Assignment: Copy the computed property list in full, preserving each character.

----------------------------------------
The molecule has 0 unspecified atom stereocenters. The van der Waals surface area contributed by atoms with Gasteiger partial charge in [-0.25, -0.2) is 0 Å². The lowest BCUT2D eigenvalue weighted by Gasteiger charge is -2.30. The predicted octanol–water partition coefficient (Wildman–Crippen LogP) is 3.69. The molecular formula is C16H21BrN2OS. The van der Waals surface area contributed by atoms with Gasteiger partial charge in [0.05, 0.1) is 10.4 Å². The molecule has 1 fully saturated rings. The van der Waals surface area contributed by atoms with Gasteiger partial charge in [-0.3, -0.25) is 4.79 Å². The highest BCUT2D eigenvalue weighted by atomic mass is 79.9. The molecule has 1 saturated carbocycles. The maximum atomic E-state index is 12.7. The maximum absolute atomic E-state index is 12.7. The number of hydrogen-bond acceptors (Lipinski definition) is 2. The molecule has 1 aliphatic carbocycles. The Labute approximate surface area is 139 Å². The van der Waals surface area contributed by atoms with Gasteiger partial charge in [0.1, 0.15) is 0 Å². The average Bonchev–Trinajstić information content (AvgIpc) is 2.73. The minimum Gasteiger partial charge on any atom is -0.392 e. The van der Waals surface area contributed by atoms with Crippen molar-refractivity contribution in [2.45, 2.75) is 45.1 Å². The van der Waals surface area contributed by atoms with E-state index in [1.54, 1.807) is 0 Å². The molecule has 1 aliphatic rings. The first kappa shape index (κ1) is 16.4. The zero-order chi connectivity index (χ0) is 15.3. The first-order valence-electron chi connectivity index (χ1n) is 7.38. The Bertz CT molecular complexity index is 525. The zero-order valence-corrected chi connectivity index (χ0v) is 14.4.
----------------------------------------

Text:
The molecule has 0 unspecified atom stereocenters. The van der Waals surface area contributed by atoms with Gasteiger partial charge in [-0.25, -0.2) is 0 Å². The lowest BCUT2D eigenvalue weighted by Gasteiger charge is -2.30. The predicted octanol–water partition coefficient (Wildman–Crippen LogP) is 3.69. The molecular formula is C16H21BrN2OS. The van der Waals surface area contributed by atoms with Gasteiger partial charge in [0.05, 0.1) is 10.4 Å². The molecule has 1 fully saturated rings. The van der Waals surface area contributed by atoms with Gasteiger partial charge in [-0.3, -0.25) is 4.79 Å². The highest BCUT2D eigenvalue weighted by atomic mass is 79.9. The molecule has 1 saturated carbocycles. The maximum atomic E-state index is 12.7. The maximum absolute atomic E-state index is 12.7. The number of hydrogen-bond acceptors (Lipinski definition) is 2. The molecule has 1 aliphatic carbocycles. The Labute approximate surface area is 139 Å². The van der Waals surface area contributed by atoms with Gasteiger partial charge in [0.1, 0.15) is 0 Å². The average Bonchev–Trinajstić information content (AvgIpc) is 2.73. The minimum Gasteiger partial charge on any atom is -0.392 e. The van der Waals surface area contributed by atoms with Crippen molar-refractivity contribution in [2.45, 2.75) is 45.1 Å². The van der Waals surface area contributed by atoms with E-state index in [1.54, 1.807) is 0 Å². The molecule has 1 aliphatic rings. The first kappa shape index (κ1) is 16.4. The zero-order chi connectivity index (χ0) is 15.3. The first-order valence-electron chi connectivity index (χ1n) is 7.38. The Bertz CT molecular complexity index is 525. The zero-order valence-corrected chi connectivity index (χ0v) is 14.4.